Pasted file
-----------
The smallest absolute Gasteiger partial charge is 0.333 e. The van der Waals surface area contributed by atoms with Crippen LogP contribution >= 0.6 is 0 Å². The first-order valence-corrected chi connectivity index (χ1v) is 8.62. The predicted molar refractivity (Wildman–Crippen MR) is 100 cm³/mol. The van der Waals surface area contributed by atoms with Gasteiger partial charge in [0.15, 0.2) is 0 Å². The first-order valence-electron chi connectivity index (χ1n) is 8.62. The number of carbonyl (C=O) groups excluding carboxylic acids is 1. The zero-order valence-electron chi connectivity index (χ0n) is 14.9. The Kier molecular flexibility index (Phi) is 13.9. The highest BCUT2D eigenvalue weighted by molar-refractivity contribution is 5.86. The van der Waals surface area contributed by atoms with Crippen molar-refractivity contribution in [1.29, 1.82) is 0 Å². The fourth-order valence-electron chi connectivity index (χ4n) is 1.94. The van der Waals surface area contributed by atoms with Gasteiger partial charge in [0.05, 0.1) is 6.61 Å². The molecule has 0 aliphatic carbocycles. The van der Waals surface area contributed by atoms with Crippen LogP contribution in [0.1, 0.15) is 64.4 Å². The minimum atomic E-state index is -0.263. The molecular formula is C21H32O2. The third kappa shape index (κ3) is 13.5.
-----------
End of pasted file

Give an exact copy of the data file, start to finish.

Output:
The smallest absolute Gasteiger partial charge is 0.333 e. The van der Waals surface area contributed by atoms with Crippen LogP contribution >= 0.6 is 0 Å². The first-order valence-corrected chi connectivity index (χ1v) is 8.62. The predicted molar refractivity (Wildman–Crippen MR) is 100 cm³/mol. The van der Waals surface area contributed by atoms with Gasteiger partial charge in [0.15, 0.2) is 0 Å². The first-order valence-electron chi connectivity index (χ1n) is 8.62. The number of carbonyl (C=O) groups excluding carboxylic acids is 1. The zero-order valence-electron chi connectivity index (χ0n) is 14.9. The Kier molecular flexibility index (Phi) is 13.9. The highest BCUT2D eigenvalue weighted by molar-refractivity contribution is 5.86. The van der Waals surface area contributed by atoms with Crippen molar-refractivity contribution in [1.29, 1.82) is 0 Å². The fourth-order valence-electron chi connectivity index (χ4n) is 1.94. The van der Waals surface area contributed by atoms with Gasteiger partial charge in [0.05, 0.1) is 6.61 Å². The molecule has 0 aliphatic carbocycles. The van der Waals surface area contributed by atoms with Crippen LogP contribution in [0.1, 0.15) is 64.4 Å². The minimum atomic E-state index is -0.263. The molecular formula is C21H32O2. The third kappa shape index (κ3) is 13.5.